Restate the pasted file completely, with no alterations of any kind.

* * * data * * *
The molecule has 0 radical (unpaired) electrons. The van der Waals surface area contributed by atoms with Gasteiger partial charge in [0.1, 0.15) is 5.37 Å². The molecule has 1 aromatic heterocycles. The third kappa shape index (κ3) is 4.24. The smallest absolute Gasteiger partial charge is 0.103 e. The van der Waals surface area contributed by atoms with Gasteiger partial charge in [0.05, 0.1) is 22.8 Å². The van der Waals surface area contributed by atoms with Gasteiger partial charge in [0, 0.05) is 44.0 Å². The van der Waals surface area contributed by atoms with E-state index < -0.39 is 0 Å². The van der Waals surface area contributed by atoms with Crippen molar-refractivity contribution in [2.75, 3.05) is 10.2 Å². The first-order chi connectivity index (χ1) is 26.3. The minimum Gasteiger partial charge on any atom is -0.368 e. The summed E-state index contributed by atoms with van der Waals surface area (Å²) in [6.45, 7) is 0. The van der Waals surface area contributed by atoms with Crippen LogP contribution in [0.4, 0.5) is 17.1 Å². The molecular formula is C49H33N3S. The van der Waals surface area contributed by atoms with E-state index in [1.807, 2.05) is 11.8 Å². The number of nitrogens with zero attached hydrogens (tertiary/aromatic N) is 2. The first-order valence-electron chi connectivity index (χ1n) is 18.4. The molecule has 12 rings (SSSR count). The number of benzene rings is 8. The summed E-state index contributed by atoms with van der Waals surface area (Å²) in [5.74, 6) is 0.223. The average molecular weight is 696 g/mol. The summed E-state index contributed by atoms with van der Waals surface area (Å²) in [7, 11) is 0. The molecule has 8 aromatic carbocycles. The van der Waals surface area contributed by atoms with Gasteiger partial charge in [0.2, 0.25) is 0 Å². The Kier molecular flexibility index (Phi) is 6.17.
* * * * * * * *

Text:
The molecule has 0 radical (unpaired) electrons. The van der Waals surface area contributed by atoms with Gasteiger partial charge in [0.1, 0.15) is 5.37 Å². The molecule has 1 aromatic heterocycles. The third kappa shape index (κ3) is 4.24. The smallest absolute Gasteiger partial charge is 0.103 e. The van der Waals surface area contributed by atoms with Gasteiger partial charge in [0.05, 0.1) is 22.8 Å². The van der Waals surface area contributed by atoms with Gasteiger partial charge in [0, 0.05) is 44.0 Å². The van der Waals surface area contributed by atoms with E-state index < -0.39 is 0 Å². The van der Waals surface area contributed by atoms with Crippen molar-refractivity contribution in [2.75, 3.05) is 10.2 Å². The first-order chi connectivity index (χ1) is 26.3. The minimum Gasteiger partial charge on any atom is -0.368 e. The summed E-state index contributed by atoms with van der Waals surface area (Å²) in [6.45, 7) is 0. The van der Waals surface area contributed by atoms with Crippen LogP contribution in [0.4, 0.5) is 17.1 Å². The molecular formula is C49H33N3S. The van der Waals surface area contributed by atoms with E-state index in [1.807, 2.05) is 11.8 Å². The number of nitrogens with zero attached hydrogens (tertiary/aromatic N) is 2. The first-order valence-electron chi connectivity index (χ1n) is 18.4. The molecule has 12 rings (SSSR count). The number of benzene rings is 8. The summed E-state index contributed by atoms with van der Waals surface area (Å²) in [5.74, 6) is 0.223. The average molecular weight is 696 g/mol. The summed E-state index contributed by atoms with van der Waals surface area (Å²) in [7, 11) is 0. The molecule has 8 aromatic carbocycles. The van der Waals surface area contributed by atoms with Gasteiger partial charge in [0.2, 0.25) is 0 Å². The Kier molecular flexibility index (Phi) is 6.17.